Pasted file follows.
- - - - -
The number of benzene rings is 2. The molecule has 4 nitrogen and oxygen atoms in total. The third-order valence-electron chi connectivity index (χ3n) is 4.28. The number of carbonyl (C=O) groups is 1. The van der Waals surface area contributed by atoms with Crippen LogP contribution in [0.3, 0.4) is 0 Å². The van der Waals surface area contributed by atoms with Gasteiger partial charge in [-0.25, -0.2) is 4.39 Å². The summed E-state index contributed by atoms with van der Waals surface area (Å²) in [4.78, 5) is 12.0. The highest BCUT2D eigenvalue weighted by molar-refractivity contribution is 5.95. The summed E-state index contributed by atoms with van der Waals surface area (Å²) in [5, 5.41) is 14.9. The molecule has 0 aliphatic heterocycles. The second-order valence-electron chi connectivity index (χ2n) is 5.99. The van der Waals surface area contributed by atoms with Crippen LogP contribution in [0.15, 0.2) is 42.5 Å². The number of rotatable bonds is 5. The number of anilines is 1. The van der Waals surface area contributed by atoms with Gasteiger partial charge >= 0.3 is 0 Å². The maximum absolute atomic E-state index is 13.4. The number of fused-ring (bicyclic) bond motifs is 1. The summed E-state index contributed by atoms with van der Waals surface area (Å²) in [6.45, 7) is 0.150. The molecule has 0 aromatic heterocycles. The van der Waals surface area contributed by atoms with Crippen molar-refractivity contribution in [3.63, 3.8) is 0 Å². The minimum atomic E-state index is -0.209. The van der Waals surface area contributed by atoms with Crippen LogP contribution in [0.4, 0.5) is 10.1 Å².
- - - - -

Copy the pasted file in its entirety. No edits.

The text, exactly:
The number of benzene rings is 2. The molecule has 4 nitrogen and oxygen atoms in total. The third-order valence-electron chi connectivity index (χ3n) is 4.28. The number of carbonyl (C=O) groups is 1. The van der Waals surface area contributed by atoms with Crippen LogP contribution in [0.3, 0.4) is 0 Å². The van der Waals surface area contributed by atoms with Gasteiger partial charge in [-0.25, -0.2) is 4.39 Å². The summed E-state index contributed by atoms with van der Waals surface area (Å²) in [4.78, 5) is 12.0. The highest BCUT2D eigenvalue weighted by molar-refractivity contribution is 5.95. The summed E-state index contributed by atoms with van der Waals surface area (Å²) in [5, 5.41) is 14.9. The molecule has 0 aliphatic heterocycles. The second-order valence-electron chi connectivity index (χ2n) is 5.99. The van der Waals surface area contributed by atoms with Crippen LogP contribution in [0.15, 0.2) is 42.5 Å². The number of rotatable bonds is 5. The number of anilines is 1. The van der Waals surface area contributed by atoms with Gasteiger partial charge >= 0.3 is 0 Å². The maximum absolute atomic E-state index is 13.4. The number of fused-ring (bicyclic) bond motifs is 1. The summed E-state index contributed by atoms with van der Waals surface area (Å²) in [6.45, 7) is 0.150. The molecule has 0 aromatic heterocycles. The van der Waals surface area contributed by atoms with Crippen molar-refractivity contribution in [3.63, 3.8) is 0 Å². The minimum atomic E-state index is -0.209. The van der Waals surface area contributed by atoms with Crippen LogP contribution in [0.4, 0.5) is 10.1 Å².